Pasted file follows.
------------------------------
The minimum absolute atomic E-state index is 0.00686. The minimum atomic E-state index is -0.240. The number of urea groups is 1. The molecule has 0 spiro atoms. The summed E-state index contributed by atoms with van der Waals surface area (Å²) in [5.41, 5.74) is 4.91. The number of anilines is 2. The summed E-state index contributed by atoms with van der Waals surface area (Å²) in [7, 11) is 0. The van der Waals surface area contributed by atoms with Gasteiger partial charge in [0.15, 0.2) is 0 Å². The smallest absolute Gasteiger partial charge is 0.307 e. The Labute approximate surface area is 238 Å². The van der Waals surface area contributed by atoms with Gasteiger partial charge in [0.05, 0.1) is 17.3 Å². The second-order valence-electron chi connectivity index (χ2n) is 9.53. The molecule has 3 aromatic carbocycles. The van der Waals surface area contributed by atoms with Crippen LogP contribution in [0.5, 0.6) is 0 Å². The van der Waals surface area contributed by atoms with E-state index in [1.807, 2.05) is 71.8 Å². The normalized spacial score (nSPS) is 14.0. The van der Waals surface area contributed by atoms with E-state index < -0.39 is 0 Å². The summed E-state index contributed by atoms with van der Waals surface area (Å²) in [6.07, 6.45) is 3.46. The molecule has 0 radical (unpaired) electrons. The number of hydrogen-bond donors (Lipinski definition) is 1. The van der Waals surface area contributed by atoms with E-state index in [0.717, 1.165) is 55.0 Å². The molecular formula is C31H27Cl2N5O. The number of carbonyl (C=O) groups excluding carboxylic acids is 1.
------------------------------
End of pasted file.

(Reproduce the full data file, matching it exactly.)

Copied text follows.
The minimum absolute atomic E-state index is 0.00686. The minimum atomic E-state index is -0.240. The number of urea groups is 1. The molecule has 0 spiro atoms. The summed E-state index contributed by atoms with van der Waals surface area (Å²) in [5.41, 5.74) is 4.91. The number of anilines is 2. The summed E-state index contributed by atoms with van der Waals surface area (Å²) in [7, 11) is 0. The van der Waals surface area contributed by atoms with Gasteiger partial charge in [0.15, 0.2) is 0 Å². The smallest absolute Gasteiger partial charge is 0.307 e. The Labute approximate surface area is 238 Å². The van der Waals surface area contributed by atoms with Gasteiger partial charge in [0.05, 0.1) is 17.3 Å². The second-order valence-electron chi connectivity index (χ2n) is 9.53. The molecule has 3 aromatic carbocycles. The van der Waals surface area contributed by atoms with Crippen LogP contribution in [0.5, 0.6) is 0 Å². The van der Waals surface area contributed by atoms with E-state index in [1.807, 2.05) is 71.8 Å². The normalized spacial score (nSPS) is 14.0. The van der Waals surface area contributed by atoms with E-state index < -0.39 is 0 Å². The summed E-state index contributed by atoms with van der Waals surface area (Å²) in [6.07, 6.45) is 3.46. The molecule has 0 radical (unpaired) electrons. The number of hydrogen-bond donors (Lipinski definition) is 1. The van der Waals surface area contributed by atoms with E-state index in [0.717, 1.165) is 55.0 Å². The molecular formula is C31H27Cl2N5O. The number of carbonyl (C=O) groups excluding carboxylic acids is 1.